“Through Toby’s eyes,” is the key to Brodessor-Akner’s thematic scaffolding. There is a long, if sparse, tradition of authors using a tangential third person as a narrator. The narrators in Thackeray’s Vanity Fair and Vonnegut’s Breakfast of Champions are a few motley examples. But this form was vitalized by Philip Roth in his so-called American Trilogy of American Pastoral (1997), I Married a Communist (1998), and The Human Stain (2000). Those books continued the long-dormant saga of Roth’s alter-ego Nathan Zuckerman, who had grown in previous books from amanuensis and writer of Anne Frank fanfic (The Ghost Writer (1979)) to successful author and playboy (Zuckerman Unbound (1981)) to unmoored middle-aged addict (The Anatomy Lesson (1983)). 

The younger Zuckerman of the seventies and eighties was a frenetic participant in life, but the American Trilogy of the late-nineties and early-aughts presents a reclusive Zuckerman in premature old-age. He lives high in the Berkshires, foregoing contact with civilization or his former life. From his cabin he writes expansive novels inspired by the brief encounters that his hermit’s lifestyle allows. A short conversation at a class reunion; a chance meeting with an ancient beloved high school teacher; a monthlong friendship with a fellow highlander.

We could be forgiven our frustrations. After fourteen years of waiting, we are given only the smallest glimpses of Zuckerman’s uneventful life, often presented as vignettes between hundreds of pages of prose about his subjects. Indeed, Zuckerman seems to knowingly refrain from sharing of himself. In a wistful moment in Communist, he seems on the verge of a revelation before pulling back: “The martinis were Murray’s idea. A good though not a great idea, since a drink at the end of a summer’s day with somebody I enjoyed, talk with a person like Murray, made me remember the pleasures of companionship. I’d enjoyed a lot of people, had not been an indifferent participant in life, had not backed away from it . . . But this story is [not mine].”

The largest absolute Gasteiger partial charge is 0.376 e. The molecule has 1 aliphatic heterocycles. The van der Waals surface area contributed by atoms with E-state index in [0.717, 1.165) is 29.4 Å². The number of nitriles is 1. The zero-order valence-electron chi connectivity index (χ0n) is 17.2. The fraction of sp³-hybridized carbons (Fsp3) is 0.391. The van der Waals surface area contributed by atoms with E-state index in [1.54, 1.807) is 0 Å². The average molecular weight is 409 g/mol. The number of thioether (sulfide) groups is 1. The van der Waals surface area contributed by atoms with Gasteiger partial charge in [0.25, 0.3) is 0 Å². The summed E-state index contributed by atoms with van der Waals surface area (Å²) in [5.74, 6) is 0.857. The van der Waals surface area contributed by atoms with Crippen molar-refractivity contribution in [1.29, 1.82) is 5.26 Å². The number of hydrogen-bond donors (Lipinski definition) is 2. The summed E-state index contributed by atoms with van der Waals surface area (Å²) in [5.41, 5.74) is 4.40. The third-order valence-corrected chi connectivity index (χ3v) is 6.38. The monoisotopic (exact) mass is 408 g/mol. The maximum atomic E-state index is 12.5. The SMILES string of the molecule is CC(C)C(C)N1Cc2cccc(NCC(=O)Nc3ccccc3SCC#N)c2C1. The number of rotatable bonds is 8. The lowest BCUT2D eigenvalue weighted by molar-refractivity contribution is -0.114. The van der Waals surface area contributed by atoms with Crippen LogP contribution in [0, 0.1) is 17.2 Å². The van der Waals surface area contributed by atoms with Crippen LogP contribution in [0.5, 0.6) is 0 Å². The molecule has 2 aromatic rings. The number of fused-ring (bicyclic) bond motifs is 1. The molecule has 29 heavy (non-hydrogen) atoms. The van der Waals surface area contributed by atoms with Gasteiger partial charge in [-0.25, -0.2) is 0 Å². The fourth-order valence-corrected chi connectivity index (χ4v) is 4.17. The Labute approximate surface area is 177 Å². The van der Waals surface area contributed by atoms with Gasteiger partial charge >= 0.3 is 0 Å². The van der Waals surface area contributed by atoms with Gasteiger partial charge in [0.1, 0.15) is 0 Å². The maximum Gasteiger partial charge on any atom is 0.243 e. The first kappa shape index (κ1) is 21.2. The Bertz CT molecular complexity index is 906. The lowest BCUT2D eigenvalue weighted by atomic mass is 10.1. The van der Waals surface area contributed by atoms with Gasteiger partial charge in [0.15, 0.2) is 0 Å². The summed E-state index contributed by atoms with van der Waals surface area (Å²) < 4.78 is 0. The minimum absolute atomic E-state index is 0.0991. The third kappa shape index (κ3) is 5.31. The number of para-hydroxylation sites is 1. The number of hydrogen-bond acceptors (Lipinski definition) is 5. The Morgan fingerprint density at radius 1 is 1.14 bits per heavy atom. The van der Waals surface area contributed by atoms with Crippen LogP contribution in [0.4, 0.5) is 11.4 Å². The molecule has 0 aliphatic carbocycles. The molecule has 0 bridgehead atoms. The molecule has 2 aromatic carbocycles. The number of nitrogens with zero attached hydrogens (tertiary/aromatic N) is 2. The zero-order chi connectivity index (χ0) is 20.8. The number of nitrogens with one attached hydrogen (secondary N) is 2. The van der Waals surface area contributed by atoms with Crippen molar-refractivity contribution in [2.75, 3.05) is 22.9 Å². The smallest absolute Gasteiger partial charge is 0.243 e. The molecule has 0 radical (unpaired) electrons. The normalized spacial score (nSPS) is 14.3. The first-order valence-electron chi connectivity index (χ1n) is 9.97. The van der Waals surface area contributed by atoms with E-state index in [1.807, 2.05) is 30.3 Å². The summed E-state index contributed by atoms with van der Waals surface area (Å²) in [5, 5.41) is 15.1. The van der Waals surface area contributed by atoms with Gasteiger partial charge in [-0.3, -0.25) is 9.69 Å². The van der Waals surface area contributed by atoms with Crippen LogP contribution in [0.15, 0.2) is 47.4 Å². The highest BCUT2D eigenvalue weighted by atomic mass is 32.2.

Then we remember that Zuckerman’s dense stories are based on the leanest of source material, that the stuff of these novels is his imagining rather than his observing. So while we get nothing of Zuckerman’s day-to-day, we get something richer: a clear look into his psyche; the stories he chooses to tell, and the way he chooses to tell them. Zuckerman comes close to acknowledging this in the masterpiece, American Pastoral. “Writing turns you into somebody who’s always wrong. The illusion that you may get it right someday is the perversity that draws you on. What else could? As pathological phenomena go, it doesn’t completely wreck your life.” 

What has Nathan Zuckerman become? We get our clearest answer in the finale. The Human Stain is a shocking book, a dirty book, about an aging professor dealing with academic ruin and sex and more sex in the foreground of the Clinton/Lewinski scandal, an America “eager to enact the astringent rituals of purification that would excise the erection from the executive branch, thereby making things cozy and safe enough for Senator Lieberman’s ten-year-old daughter to watch TV with her embarrassed daddy again.” Here’s some representative dialogue: “If Bill Clinton had fucked her in the ass, she might have shut her mouth. Bill Clinton is not the man they say he is. Had he turned her over in the Oval Office and fucked her in the ass, none of this would have happened. . . . Her loyalty would have been earned by fucking her in the ass. That should be the pact. That should seal you together. But there was no pact.” This goes on and on and on. Not that Zuckerman is much scandalized. “To him they sounded sexually savvy and sexually confident.”